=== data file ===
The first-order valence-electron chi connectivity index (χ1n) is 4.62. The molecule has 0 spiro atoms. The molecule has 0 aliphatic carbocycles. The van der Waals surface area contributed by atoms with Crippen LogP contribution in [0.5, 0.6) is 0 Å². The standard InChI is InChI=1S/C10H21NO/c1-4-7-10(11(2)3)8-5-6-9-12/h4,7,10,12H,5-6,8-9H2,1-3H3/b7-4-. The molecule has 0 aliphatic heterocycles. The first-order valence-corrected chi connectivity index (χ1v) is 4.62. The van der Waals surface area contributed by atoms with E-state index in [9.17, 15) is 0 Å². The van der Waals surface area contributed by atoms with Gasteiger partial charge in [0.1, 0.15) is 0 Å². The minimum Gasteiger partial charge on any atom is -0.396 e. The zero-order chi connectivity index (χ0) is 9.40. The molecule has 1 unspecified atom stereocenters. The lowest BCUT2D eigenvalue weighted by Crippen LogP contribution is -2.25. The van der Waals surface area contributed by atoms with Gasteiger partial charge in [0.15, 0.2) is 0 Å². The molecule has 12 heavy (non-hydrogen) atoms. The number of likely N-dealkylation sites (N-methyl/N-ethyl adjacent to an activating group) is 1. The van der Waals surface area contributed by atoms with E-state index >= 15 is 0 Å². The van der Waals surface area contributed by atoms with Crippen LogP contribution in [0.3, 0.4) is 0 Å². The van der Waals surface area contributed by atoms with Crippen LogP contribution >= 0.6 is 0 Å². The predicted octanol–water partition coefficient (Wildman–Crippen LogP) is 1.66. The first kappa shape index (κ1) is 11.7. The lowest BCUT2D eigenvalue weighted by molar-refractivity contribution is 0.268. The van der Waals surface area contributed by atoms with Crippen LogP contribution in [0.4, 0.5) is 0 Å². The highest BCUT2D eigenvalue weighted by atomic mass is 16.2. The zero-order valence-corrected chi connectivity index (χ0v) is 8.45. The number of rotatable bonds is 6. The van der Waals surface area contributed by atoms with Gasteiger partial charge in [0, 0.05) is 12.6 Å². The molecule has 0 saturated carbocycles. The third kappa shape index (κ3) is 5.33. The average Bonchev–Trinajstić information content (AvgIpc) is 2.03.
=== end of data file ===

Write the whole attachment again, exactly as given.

The first-order valence-electron chi connectivity index (χ1n) is 4.62. The molecule has 0 spiro atoms. The molecule has 0 aliphatic carbocycles. The van der Waals surface area contributed by atoms with Crippen LogP contribution in [0.5, 0.6) is 0 Å². The standard InChI is InChI=1S/C10H21NO/c1-4-7-10(11(2)3)8-5-6-9-12/h4,7,10,12H,5-6,8-9H2,1-3H3/b7-4-. The molecule has 0 aliphatic heterocycles. The first-order valence-corrected chi connectivity index (χ1v) is 4.62. The van der Waals surface area contributed by atoms with E-state index in [9.17, 15) is 0 Å². The van der Waals surface area contributed by atoms with Gasteiger partial charge in [0.1, 0.15) is 0 Å². The minimum Gasteiger partial charge on any atom is -0.396 e. The zero-order chi connectivity index (χ0) is 9.40. The molecule has 1 unspecified atom stereocenters. The lowest BCUT2D eigenvalue weighted by Crippen LogP contribution is -2.25. The van der Waals surface area contributed by atoms with Gasteiger partial charge in [0.15, 0.2) is 0 Å². The molecule has 12 heavy (non-hydrogen) atoms. The number of likely N-dealkylation sites (N-methyl/N-ethyl adjacent to an activating group) is 1. The van der Waals surface area contributed by atoms with E-state index >= 15 is 0 Å². The van der Waals surface area contributed by atoms with Crippen LogP contribution in [0.3, 0.4) is 0 Å². The van der Waals surface area contributed by atoms with Crippen LogP contribution >= 0.6 is 0 Å². The predicted octanol–water partition coefficient (Wildman–Crippen LogP) is 1.66. The first kappa shape index (κ1) is 11.7. The lowest BCUT2D eigenvalue weighted by molar-refractivity contribution is 0.268. The van der Waals surface area contributed by atoms with Crippen LogP contribution in [0.4, 0.5) is 0 Å². The highest BCUT2D eigenvalue weighted by atomic mass is 16.2. The zero-order valence-corrected chi connectivity index (χ0v) is 8.45. The number of rotatable bonds is 6. The van der Waals surface area contributed by atoms with Gasteiger partial charge in [0, 0.05) is 12.6 Å². The molecule has 0 saturated carbocycles. The third kappa shape index (κ3) is 5.33. The average Bonchev–Trinajstić information content (AvgIpc) is 2.03.